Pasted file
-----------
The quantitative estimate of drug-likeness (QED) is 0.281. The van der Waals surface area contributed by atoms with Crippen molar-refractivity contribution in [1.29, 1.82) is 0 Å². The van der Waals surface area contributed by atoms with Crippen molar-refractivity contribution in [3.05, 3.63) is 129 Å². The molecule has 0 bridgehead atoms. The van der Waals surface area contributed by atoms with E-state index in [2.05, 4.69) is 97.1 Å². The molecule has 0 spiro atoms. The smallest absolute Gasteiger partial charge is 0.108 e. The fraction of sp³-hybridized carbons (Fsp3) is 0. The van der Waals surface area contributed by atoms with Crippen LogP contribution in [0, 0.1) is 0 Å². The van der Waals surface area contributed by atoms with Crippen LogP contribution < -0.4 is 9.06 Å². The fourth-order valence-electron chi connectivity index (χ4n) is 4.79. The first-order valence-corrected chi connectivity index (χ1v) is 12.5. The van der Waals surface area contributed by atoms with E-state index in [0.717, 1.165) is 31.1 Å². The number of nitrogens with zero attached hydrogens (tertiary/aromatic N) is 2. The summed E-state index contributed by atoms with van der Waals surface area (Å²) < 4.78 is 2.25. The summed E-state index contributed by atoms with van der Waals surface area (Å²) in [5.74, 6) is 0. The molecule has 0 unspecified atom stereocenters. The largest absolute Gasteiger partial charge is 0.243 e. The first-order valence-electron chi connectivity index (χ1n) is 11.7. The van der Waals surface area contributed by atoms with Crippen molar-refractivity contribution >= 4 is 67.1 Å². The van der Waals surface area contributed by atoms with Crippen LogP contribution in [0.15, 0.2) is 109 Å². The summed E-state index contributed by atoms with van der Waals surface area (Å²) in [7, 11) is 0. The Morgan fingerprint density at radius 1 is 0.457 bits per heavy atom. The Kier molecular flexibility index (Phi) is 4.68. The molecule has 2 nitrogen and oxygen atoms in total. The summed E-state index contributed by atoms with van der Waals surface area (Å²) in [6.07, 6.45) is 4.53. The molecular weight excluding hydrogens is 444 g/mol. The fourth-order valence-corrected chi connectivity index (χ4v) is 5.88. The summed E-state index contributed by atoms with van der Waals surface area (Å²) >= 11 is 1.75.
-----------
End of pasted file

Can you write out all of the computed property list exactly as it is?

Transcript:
The quantitative estimate of drug-likeness (QED) is 0.281. The van der Waals surface area contributed by atoms with Crippen molar-refractivity contribution in [1.29, 1.82) is 0 Å². The van der Waals surface area contributed by atoms with Crippen molar-refractivity contribution in [3.05, 3.63) is 129 Å². The molecule has 0 bridgehead atoms. The van der Waals surface area contributed by atoms with E-state index in [2.05, 4.69) is 97.1 Å². The molecule has 0 spiro atoms. The smallest absolute Gasteiger partial charge is 0.108 e. The fraction of sp³-hybridized carbons (Fsp3) is 0. The van der Waals surface area contributed by atoms with Crippen LogP contribution in [0, 0.1) is 0 Å². The van der Waals surface area contributed by atoms with Crippen LogP contribution < -0.4 is 9.06 Å². The fourth-order valence-electron chi connectivity index (χ4n) is 4.79. The first-order valence-corrected chi connectivity index (χ1v) is 12.5. The van der Waals surface area contributed by atoms with E-state index in [0.717, 1.165) is 31.1 Å². The number of nitrogens with zero attached hydrogens (tertiary/aromatic N) is 2. The summed E-state index contributed by atoms with van der Waals surface area (Å²) < 4.78 is 2.25. The summed E-state index contributed by atoms with van der Waals surface area (Å²) in [5.74, 6) is 0. The molecule has 0 unspecified atom stereocenters. The largest absolute Gasteiger partial charge is 0.243 e. The first-order valence-electron chi connectivity index (χ1n) is 11.7. The van der Waals surface area contributed by atoms with Crippen molar-refractivity contribution >= 4 is 67.1 Å². The van der Waals surface area contributed by atoms with Crippen LogP contribution in [0.15, 0.2) is 109 Å². The summed E-state index contributed by atoms with van der Waals surface area (Å²) in [7, 11) is 0. The Morgan fingerprint density at radius 1 is 0.457 bits per heavy atom. The Kier molecular flexibility index (Phi) is 4.68. The molecule has 2 nitrogen and oxygen atoms in total. The summed E-state index contributed by atoms with van der Waals surface area (Å²) in [6.07, 6.45) is 4.53. The molecular weight excluding hydrogens is 444 g/mol. The fourth-order valence-corrected chi connectivity index (χ4v) is 5.88. The summed E-state index contributed by atoms with van der Waals surface area (Å²) >= 11 is 1.75.